The “Must See” Call: There is too much work and too many other pressing issues demanding CMO attention for the CMO to see every ad or communications tactic that airs. There are core efforts that need the CMO’s buy-in and involvement like new campaign ideas, major broadcast work, and significant investment decisions. The “CMO Must See Call” is a routine call with agency, the CMO and all other client levels in attendance that keeps critical work on track and helps the CMO build effective proxies.

Inter-Agency Team (IAT): Many marketers work with rosters of specialist agencies. The IAT is a key approach that helps extend the client’s vision and ensure the entire agency team is working together. Do you have an IAT with a clear charter and processes?

Client/Agency 360: The client-agency relationship is about the performance of both the agency AND the client. The role of the client is every bit as important (and perhaps more so) as the role of the agency. A proper 360 approach includes the agency evaluating the client (in addition to the client evaluating the agency). The ideal approach includes both qualitative feedback and quantitative grading and is administered by an objective and experienced third party. At Mercer Island group we have performed hundreds of these 360 evaluations, have a disciplined and thorough process and have norms available for context. The key is to make this a planned, annual effort. Clients need to know what role they play in their agencies’ effectiveness. Clients that are attentive to how they can be better partners get better work from their agencies.

Annual MSA Review: Most corporate MSAs lack important client and agency protections. And, even if your corporation has a marketing agency specific MSA, it is likely out of date if it was last updated before 2019. The world of Client-agency MSA best practices have changed dramatically in the past few years and continues to change. Most corporate MSAs lack critical protections for the client in areas like media supply chain transparency, digital effectiveness, audit rights, data ownership and other areas. An annual review will benefit both the client and the relationship.


SOW Alignment: The SOW needs to be a clear and detailed document. That is just the starting point, however. A critical aspect of highly effective client-agency relationships is the mutual understanding of the SOW and shared expectations on what the SOW means (and doesn’t mean!) regarding the activities and deliverables that the agency has signed up for. Does this softer side of SOW alignment exist between the marketing team and the agency?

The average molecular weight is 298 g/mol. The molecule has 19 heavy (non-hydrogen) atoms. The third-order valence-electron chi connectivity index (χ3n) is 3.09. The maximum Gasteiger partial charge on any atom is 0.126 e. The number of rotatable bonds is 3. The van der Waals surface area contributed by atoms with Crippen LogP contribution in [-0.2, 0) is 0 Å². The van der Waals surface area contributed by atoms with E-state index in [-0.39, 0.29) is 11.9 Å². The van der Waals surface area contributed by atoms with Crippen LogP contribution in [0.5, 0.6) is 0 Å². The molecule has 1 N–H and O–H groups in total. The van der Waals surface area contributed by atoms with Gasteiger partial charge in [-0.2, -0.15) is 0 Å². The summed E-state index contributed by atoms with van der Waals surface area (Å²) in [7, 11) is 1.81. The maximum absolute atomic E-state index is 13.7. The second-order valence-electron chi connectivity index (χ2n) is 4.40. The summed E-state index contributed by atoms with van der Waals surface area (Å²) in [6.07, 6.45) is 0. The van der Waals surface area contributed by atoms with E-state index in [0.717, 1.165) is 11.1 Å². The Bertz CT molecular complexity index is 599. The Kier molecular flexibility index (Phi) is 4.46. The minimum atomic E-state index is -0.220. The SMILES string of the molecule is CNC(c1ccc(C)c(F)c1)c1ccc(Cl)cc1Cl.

Marketing Calendar: The Marketing Calendar helps the entire team plan their workload and visualize how the year unfolds. It’s a key tool for complex organizations to ensure that everyone is rowing in the same direction. Is your calendar readily available to all key stakeholders?

Annual Plan Briefing: Share the plan for the year with the agency. Discuss the challenges, what is expected and needed and what is ahead. Engage the agency team even deeper in your business.

Target Audience Learning Plan: Marketers and their agencies need to represent the voice of the customer to the organization. Your customer doesn’t stand still – so make it a priority to better understand your customer every day, week and month of the year.

30/60/90 Work Plan: The 30/60/90 Day Work Plan, identifying key deliverables and those responsible, is a great management tool to stay on top of critical activities. It is a great document to help with routine client/agency status discussions. The best 30/60/90 Day Work Plans are updated on a rolling basis so that the day-to-day teams are always cognizant of key deliverables at least 90 days out.

Steve Boehler, founder, and partner at Mercer Island Group has led consulting teams on behalf of clients as diverse as Ulta Beauty, Microsoft, UScellular, Nintendo, Kaiser Permanente, Holland America Line, Stop & Shop, Qualcomm, Brooks Running, and numerous others. He founded MIG after serving as a division president in a Fortune 100 when he was only 32. Earlier in his career, Steve Boehler cut his teeth with a decade in Brand Management at Procter & Gamble, leading brands like Tide, Pringles, and Jif.